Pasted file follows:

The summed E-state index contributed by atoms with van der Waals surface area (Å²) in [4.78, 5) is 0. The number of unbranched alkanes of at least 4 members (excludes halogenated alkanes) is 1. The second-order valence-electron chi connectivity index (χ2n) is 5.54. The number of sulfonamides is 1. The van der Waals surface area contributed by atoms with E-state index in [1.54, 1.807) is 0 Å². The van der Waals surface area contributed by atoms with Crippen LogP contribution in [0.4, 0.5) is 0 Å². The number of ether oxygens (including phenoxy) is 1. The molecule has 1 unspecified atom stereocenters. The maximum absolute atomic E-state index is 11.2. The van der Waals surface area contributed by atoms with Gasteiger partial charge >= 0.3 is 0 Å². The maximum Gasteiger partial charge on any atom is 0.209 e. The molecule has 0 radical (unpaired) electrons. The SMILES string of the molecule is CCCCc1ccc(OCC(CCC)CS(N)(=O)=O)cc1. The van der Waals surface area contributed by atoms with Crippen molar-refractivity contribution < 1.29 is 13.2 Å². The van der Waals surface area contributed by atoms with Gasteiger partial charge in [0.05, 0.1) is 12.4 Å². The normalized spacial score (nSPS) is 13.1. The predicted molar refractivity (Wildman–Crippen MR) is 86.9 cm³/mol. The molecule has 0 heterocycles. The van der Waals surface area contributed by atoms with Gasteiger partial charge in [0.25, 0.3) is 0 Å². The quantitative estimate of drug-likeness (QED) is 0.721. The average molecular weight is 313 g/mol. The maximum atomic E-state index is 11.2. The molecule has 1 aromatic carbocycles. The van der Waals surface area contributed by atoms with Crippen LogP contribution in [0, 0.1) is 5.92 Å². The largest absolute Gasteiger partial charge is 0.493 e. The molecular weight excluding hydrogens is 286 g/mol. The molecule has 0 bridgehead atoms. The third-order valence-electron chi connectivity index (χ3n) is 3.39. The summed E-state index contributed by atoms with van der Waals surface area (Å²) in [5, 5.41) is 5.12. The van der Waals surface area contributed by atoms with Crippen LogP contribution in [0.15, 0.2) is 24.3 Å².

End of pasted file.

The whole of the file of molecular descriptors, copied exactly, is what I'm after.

The summed E-state index contributed by atoms with van der Waals surface area (Å²) in [4.78, 5) is 0. The number of unbranched alkanes of at least 4 members (excludes halogenated alkanes) is 1. The second-order valence-electron chi connectivity index (χ2n) is 5.54. The number of sulfonamides is 1. The van der Waals surface area contributed by atoms with E-state index in [1.54, 1.807) is 0 Å². The van der Waals surface area contributed by atoms with Crippen LogP contribution in [0.4, 0.5) is 0 Å². The number of ether oxygens (including phenoxy) is 1. The molecule has 1 unspecified atom stereocenters. The maximum absolute atomic E-state index is 11.2. The van der Waals surface area contributed by atoms with Gasteiger partial charge >= 0.3 is 0 Å². The maximum Gasteiger partial charge on any atom is 0.209 e. The molecule has 0 radical (unpaired) electrons. The SMILES string of the molecule is CCCCc1ccc(OCC(CCC)CS(N)(=O)=O)cc1. The van der Waals surface area contributed by atoms with Crippen molar-refractivity contribution < 1.29 is 13.2 Å². The van der Waals surface area contributed by atoms with Gasteiger partial charge in [0.05, 0.1) is 12.4 Å². The normalized spacial score (nSPS) is 13.1. The predicted molar refractivity (Wildman–Crippen MR) is 86.9 cm³/mol. The molecule has 0 heterocycles. The van der Waals surface area contributed by atoms with Gasteiger partial charge in [0.25, 0.3) is 0 Å². The quantitative estimate of drug-likeness (QED) is 0.721. The average molecular weight is 313 g/mol. The maximum atomic E-state index is 11.2. The molecule has 1 aromatic carbocycles. The van der Waals surface area contributed by atoms with Crippen LogP contribution in [0, 0.1) is 5.92 Å². The largest absolute Gasteiger partial charge is 0.493 e. The molecular weight excluding hydrogens is 286 g/mol. The molecule has 0 bridgehead atoms. The third-order valence-electron chi connectivity index (χ3n) is 3.39. The summed E-state index contributed by atoms with van der Waals surface area (Å²) in [5, 5.41) is 5.12. The van der Waals surface area contributed by atoms with Crippen LogP contribution in [0.15, 0.2) is 24.3 Å².